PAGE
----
Last week I attended the Scottish Open. First things first, it was absolutely wonderful to be back out at a sporting event and to be perfectly honest with the restricted numbers it meant viewing was better than it would have previously been – the sun was shining and to be out walking The Renaissance Club for a day was a delight!

With me was my husband and son – now we wouldn’t be at such an event if we were not golf fans. My five-year-old LOVES everything golf. Playing, watching, talking golf and he had the time of his life. As you may expect from a child, he has his ‘favourites’, Rory McIlroy and Tommy Fleetwood. They were both playing and so we dutifully followed the groups both of these men were playing with so my son could watch his heroes.

As I stood watching I started thinking – wasn’t it amazing that this was their job?

If you are remotely into golf you can’t help but feel a bit of awe that these men get to go around the most beautiful spots in the world (golf lover or not you cannot undermine the scenery and beauty of some courses) and play the game for a living. I am of course romanticising it here as no doubt it has its challenges but for simplicity just go with me.

I was wondering how I would feel if I had thousands of spectators watching me while I worked and although this would be extremely dull for anyone to watch I wondered how I would cope. These professionals appeared to zone into their game and have absolutely no awareness of what was going on – in-fact a fan walked right onto a tee and took a golf club out of Rory McIlroys bag and managed to take a few practice shots before anyone did anything, every team member up there was in the zone. If you missed that the story it’s here.

But I got to see cracks, a few chips in the armour if you will and these were the golden moments of the day.

Anyone with children knows they aren’t naturally quiet beings, in fact they are the opposite! Thankfully my son knows on the golf course to be quiet and behave appropriately. However, watching his heroes there were a couple of moments he couldn’t quite resist.

Tommy Fleetwood had just hit a drive and was charging down the fairway completely focused on his next shot and a little shout came out of the quiet ‘Come on Tommy, you can do it’ from my son. Tommy looked up, smiled and gave him a thumbs up – recognition for my boy and his day was made. It was a fleeting moment in Tommy’s ‘working day’ but he took that moment to appreciate and acknowledge the remark. He was busy and playing for the winner’s share of $1,333,330 however he took that moment to say thank you.

Throughout the day my son was thrown balls from many of the professionals and given a smile or a wave. Just a moment for these men at the end of their working day. A quick thank you for his support and for being there. This was the end of the golf course and some of these men now knew they had zero chance of even getting a cut of the prize money. They were probably tired and frustrated at the end of their day however they still said thank you to fans.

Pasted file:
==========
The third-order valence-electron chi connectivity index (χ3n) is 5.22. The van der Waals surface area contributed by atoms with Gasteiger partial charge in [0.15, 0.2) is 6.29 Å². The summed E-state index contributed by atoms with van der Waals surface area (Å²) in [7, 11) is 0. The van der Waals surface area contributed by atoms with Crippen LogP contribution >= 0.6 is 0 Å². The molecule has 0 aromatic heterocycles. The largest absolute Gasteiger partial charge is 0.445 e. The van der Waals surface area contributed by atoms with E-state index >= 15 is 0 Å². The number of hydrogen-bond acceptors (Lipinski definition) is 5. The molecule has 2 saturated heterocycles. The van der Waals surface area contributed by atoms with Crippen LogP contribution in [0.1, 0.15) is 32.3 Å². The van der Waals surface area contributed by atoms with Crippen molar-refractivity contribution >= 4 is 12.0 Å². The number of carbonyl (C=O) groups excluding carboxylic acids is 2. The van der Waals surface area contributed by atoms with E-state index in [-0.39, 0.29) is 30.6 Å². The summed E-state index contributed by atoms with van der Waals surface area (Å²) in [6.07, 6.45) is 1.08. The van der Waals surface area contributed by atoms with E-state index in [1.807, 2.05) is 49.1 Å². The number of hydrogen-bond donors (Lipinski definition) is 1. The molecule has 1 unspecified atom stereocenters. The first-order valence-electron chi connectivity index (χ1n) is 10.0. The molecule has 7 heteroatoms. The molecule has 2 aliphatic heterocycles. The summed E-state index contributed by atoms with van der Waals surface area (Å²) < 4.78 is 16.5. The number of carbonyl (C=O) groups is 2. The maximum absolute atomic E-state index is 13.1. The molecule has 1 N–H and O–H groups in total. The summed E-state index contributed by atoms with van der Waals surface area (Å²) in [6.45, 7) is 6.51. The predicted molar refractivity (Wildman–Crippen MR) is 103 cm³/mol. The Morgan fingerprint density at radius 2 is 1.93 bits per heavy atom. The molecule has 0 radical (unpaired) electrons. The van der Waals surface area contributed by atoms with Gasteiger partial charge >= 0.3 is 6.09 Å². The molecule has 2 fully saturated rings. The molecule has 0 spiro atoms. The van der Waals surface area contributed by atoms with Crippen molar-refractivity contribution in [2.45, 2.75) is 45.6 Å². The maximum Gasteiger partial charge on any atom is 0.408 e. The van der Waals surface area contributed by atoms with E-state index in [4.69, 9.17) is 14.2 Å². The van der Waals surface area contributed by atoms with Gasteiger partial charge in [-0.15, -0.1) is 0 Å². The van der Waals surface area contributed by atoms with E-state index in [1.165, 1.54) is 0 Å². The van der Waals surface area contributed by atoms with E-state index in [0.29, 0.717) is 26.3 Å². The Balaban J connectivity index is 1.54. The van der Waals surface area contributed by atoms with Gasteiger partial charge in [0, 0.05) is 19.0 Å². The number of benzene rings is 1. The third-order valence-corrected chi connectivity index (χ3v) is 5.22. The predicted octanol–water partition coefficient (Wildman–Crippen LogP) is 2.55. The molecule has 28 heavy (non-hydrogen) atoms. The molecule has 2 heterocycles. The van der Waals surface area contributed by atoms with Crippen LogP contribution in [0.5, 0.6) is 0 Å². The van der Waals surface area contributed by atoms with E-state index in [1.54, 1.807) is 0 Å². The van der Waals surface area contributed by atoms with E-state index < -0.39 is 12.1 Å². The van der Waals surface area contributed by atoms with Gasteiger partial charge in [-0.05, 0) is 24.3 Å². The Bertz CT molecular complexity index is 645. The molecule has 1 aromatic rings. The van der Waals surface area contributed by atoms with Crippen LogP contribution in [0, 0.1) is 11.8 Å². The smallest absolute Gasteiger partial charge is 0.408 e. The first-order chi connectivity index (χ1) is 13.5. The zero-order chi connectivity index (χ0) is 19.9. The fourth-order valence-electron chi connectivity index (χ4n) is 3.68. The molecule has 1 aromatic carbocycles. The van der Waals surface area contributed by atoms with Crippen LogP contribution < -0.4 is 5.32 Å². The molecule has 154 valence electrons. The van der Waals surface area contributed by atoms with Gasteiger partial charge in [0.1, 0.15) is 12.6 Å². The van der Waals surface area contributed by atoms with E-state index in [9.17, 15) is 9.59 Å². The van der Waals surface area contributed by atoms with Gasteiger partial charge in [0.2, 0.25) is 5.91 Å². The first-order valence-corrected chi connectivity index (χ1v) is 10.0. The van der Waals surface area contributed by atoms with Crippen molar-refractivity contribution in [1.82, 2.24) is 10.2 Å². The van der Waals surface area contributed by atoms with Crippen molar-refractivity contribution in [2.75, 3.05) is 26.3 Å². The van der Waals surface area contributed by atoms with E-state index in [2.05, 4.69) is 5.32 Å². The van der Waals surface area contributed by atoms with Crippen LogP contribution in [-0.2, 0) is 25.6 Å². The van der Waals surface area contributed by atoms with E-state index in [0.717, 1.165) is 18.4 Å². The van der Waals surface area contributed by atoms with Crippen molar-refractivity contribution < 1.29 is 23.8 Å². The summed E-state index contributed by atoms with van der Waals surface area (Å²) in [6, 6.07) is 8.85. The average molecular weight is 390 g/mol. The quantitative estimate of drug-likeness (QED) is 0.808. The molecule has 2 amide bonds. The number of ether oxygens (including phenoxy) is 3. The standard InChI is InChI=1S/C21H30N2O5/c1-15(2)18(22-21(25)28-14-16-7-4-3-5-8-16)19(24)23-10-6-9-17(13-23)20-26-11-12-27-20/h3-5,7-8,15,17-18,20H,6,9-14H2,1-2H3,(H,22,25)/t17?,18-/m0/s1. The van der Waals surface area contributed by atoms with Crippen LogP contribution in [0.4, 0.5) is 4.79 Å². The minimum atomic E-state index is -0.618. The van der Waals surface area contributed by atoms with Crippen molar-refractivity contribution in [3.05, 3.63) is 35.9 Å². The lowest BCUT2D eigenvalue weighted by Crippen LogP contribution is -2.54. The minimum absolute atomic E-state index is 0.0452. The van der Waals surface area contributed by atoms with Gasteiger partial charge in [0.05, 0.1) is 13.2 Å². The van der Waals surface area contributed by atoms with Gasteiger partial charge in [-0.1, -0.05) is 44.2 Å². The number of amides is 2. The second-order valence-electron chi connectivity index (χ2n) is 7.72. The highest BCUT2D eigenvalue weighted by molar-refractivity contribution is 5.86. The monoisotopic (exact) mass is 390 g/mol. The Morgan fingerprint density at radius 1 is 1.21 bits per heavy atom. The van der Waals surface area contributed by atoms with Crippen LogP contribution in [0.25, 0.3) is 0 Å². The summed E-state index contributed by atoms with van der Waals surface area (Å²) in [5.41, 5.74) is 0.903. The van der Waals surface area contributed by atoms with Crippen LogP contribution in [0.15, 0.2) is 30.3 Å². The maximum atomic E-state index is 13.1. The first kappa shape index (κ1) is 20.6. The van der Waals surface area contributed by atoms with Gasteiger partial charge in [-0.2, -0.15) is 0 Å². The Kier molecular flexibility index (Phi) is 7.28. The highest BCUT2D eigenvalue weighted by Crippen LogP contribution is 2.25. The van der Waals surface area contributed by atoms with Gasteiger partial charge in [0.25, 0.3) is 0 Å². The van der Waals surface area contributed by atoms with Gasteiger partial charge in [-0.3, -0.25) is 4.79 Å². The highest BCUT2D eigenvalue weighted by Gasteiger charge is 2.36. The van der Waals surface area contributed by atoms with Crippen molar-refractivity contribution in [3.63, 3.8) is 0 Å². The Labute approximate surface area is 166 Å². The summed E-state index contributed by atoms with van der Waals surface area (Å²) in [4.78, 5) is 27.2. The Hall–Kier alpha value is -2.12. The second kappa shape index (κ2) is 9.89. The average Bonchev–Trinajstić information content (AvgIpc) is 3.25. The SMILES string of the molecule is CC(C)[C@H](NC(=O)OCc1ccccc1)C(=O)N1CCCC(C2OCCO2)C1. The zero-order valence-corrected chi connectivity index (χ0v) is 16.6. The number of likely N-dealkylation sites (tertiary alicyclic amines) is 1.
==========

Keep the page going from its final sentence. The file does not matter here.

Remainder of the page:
So why did this strike me as something to write about?

It was that feelings provoked by the gratitude from my son. He proudly announced it was the best day ever. You couldn’t remove the smile from his face if you tried. Players acknowledging him and saying thank you meant he loved the game a little bit more. He was even more passionate about golf. He came home and wanted to go straight out on the course to practice.

As adults we no longer receive reminders from our parents or adults to watch our P’s and Q’s. But is it something we forget along the way? Do we just expect colleagues and clients to deliver stuff to us without even muttering a simple thank-you? Or if someone has really gone above and beyond, do you take the moment to appreciate it more than just a quick thank you in an email?

Last month we processed over 1.6 billion pounds of client payments – the stamp duty deadline resulted in an extremely busy time for the market.

Our teams did their job and processed these securely and accurately and numerous clients came back, unprompted, with some really nice thank you messages. We have shared these EVERYWHERE. Internally on our Portal homepage for all staff to see and publicly for the market to see. Again, I am harping on about it here because hearing and seeing someone say thank you is so important.

We all say thank you in day-to-day life but once in a while – take that moment. Lift your hat and throw someone a golf ball if you will. You might end up motivating someone so much they go away and practice their putting.

Emma O’Day

*And just incase you think a 5 year old is too young to golf, here he is in action